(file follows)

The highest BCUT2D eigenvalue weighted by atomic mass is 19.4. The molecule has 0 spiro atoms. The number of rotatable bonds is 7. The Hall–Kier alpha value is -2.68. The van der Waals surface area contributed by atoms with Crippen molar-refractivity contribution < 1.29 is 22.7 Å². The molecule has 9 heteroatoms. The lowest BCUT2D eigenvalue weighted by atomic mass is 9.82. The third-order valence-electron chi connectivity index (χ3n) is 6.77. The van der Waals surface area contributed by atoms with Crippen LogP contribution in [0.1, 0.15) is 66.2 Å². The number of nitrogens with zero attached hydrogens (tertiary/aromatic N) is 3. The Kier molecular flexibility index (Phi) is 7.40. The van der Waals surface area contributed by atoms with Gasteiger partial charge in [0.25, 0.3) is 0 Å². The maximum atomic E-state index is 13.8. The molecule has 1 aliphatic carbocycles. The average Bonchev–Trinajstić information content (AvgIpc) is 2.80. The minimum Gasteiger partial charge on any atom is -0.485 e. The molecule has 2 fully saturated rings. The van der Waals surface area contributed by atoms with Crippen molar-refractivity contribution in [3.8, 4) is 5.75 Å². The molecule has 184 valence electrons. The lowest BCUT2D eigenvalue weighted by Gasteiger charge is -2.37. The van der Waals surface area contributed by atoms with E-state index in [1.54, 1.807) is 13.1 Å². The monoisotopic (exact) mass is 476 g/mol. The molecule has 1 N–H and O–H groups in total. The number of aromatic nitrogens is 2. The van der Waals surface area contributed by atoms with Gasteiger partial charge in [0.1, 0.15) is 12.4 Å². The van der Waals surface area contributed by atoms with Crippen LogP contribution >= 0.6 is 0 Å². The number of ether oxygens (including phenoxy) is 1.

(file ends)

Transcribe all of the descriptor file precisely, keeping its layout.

The highest BCUT2D eigenvalue weighted by atomic mass is 19.4. The molecule has 0 spiro atoms. The number of rotatable bonds is 7. The Hall–Kier alpha value is -2.68. The van der Waals surface area contributed by atoms with Crippen molar-refractivity contribution < 1.29 is 22.7 Å². The molecule has 9 heteroatoms. The lowest BCUT2D eigenvalue weighted by atomic mass is 9.82. The third-order valence-electron chi connectivity index (χ3n) is 6.77. The van der Waals surface area contributed by atoms with Crippen LogP contribution in [0.1, 0.15) is 66.2 Å². The number of nitrogens with zero attached hydrogens (tertiary/aromatic N) is 3. The Kier molecular flexibility index (Phi) is 7.40. The van der Waals surface area contributed by atoms with Gasteiger partial charge in [0.25, 0.3) is 0 Å². The maximum atomic E-state index is 13.8. The molecule has 1 aliphatic carbocycles. The average Bonchev–Trinajstić information content (AvgIpc) is 2.80. The minimum Gasteiger partial charge on any atom is -0.485 e. The molecule has 2 fully saturated rings. The van der Waals surface area contributed by atoms with Crippen molar-refractivity contribution in [3.8, 4) is 5.75 Å². The molecule has 184 valence electrons. The lowest BCUT2D eigenvalue weighted by Gasteiger charge is -2.37. The van der Waals surface area contributed by atoms with E-state index in [1.54, 1.807) is 13.1 Å². The monoisotopic (exact) mass is 476 g/mol. The molecule has 1 N–H and O–H groups in total. The number of aromatic nitrogens is 2. The van der Waals surface area contributed by atoms with Gasteiger partial charge in [0.1, 0.15) is 12.4 Å². The van der Waals surface area contributed by atoms with Crippen LogP contribution >= 0.6 is 0 Å². The number of ether oxygens (including phenoxy) is 1.